50% of CRE Property Management Professionals say their primary method for measuring tenant satisfaction is “informal tenant meetings,” according to an industry benchmark survey conducted by Building Engines.
Put another way, this research means half of property managers in Commercial Real Estate rely on hallway conversations or other chance meetings with tenants to understand their current sentiment; whether they are happy, struggling with maintenance issues, growing, shrinking, or (worst-case scenario) not planning to renew their lease.
Hallway conversation, an informal meeting, or even a regularly scheduled meeting also lacks data. It’s not accessible, retrievable or directional in any modern organizational sense.
Our study also showed that 71% of CRE owners and managers believe that all tenant employees are now their customer, yet a majority (52%) are only “somewhat” or “not at all” effective at capturing insightful sentiment from tenant employees beyond the primary point of contact.
It’s perhaps because of this that only 20% of assets are extremely confident they understand the satisfaction of building employees.
We must do better.
These research findings illustrate a major problem in our industry, one in sharp contrast to best practices – and common sense.
We know that tenant satisfaction can be the difference between keeping and losing a management contract – so why do we continue to hinder our ability to collect this critical insight?
Every property owner and manager knows that satisfied tenants are the lifeblood of an efficient and profitable building. Happy tenants become loyal tenants, and loyalty leads to lease renewals. Research from JLL has shown that tenants who are satisfied with property management are three times as likely to renew.
But to foster this loyalty, a full 50% of our industry needs to improve the way they seek to engage with, and understand, tenant satisfaction – far better than ad hoc, informal tenant meetings. The traditional methods building owners and property managers have used for decades to understand customer sentiment are largely ineffective for today’s tenants.
Tenant satisfaction is a potential moneymaker.
From a cost perspective, it requires far more resources to acquire a new tenant than to keep an existing tenant. That means the majority of our attention and resources should be dedicated to ensuring a tenant is satisfied during their occupancy. If we think about a tenant’s lease in terms of a life cycle, this “occupancy” phase (after the lease is signed and before the renewal occurs) is the longest and most critical part of your relationship.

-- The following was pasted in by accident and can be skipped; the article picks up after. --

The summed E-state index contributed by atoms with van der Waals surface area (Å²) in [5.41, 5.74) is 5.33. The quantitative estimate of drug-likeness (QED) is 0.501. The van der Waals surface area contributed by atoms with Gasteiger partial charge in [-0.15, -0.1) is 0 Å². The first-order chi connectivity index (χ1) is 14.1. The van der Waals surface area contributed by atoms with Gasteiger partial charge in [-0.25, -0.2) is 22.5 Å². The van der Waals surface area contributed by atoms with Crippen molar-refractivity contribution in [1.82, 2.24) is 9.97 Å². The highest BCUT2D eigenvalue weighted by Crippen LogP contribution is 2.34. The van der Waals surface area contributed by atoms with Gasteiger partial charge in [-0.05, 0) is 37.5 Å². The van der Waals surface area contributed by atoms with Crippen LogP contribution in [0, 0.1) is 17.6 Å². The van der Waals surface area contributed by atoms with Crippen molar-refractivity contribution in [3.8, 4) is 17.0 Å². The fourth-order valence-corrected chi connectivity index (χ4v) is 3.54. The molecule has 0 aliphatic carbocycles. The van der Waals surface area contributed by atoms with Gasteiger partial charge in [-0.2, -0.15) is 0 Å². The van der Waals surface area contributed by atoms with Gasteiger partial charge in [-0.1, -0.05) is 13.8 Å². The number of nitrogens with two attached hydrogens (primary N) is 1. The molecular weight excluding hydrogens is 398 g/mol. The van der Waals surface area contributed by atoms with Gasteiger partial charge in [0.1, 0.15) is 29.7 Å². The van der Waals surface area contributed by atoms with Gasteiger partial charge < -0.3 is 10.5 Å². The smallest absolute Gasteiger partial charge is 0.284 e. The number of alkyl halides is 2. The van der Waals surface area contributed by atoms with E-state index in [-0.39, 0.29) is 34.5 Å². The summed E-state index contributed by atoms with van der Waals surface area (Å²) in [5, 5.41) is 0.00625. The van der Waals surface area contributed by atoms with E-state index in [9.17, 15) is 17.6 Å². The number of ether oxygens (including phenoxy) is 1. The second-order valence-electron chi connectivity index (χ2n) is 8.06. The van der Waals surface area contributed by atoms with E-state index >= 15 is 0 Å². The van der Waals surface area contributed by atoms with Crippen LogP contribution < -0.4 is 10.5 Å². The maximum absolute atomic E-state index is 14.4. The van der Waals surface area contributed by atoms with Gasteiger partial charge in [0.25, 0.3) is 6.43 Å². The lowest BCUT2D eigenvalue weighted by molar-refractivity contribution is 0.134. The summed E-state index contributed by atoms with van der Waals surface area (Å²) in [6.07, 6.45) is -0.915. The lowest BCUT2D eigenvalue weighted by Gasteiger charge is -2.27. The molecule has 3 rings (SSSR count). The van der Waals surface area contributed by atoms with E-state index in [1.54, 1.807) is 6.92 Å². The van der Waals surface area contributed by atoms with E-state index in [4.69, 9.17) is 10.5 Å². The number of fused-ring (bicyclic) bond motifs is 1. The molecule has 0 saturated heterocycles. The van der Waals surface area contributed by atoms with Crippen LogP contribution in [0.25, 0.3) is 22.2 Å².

Insight on how to best optimize this phase means driving asset value.
Data on performance and tenant sentiment, collected continuously across your portfolio, arms you with the insight you need to keep customers satisfied, increasing their loyalty and your bottom line. To understand how to best nurture tenants through the duration of the occupancy phase requires collecting data on a continual, proactive basis through easier, more reliable methods of collecting tenant feedback.
With ongoing measurement, you’ll have the insight to manage every building, every tenant, and every square foot.
How to improve tenant sentiment measurement today.
– Work order software systems are designed to provide complete visibility into every building issue – dramatically improving communication, staff productivity, and service response times, leading ultimately to happier tenants.
– Proactive surveys help to keep you in touch with tenant sentiment on a regular basis, prioritizing your efforts to the largest problems.
To the 50% of properties relying on informal tenant meetings, I implore you to consider adopting these tools as part of a larger tenant sentiment measurement program across your assets. This type of initiative can be critical to giving CRE properties timely information to identify tenant problems before they become emergencies.
Seek tools that help you report on key operational metrics and critical alerts, including deteriorating tenant satisfaction levels over time. And, make sure they’re easy to use. Only 42% of building owners describe their current solutions as “easy to administer” today. Perhaps that’s what leading to this dangerous reliance on informal tenant meetings.
Invest more in this critical lifeblood of building operations. Start by reading our free eBook “What Are Your Tenants Thinking? How to Find Out with Ongoing Feedback.”
Let’s continue this conversation.
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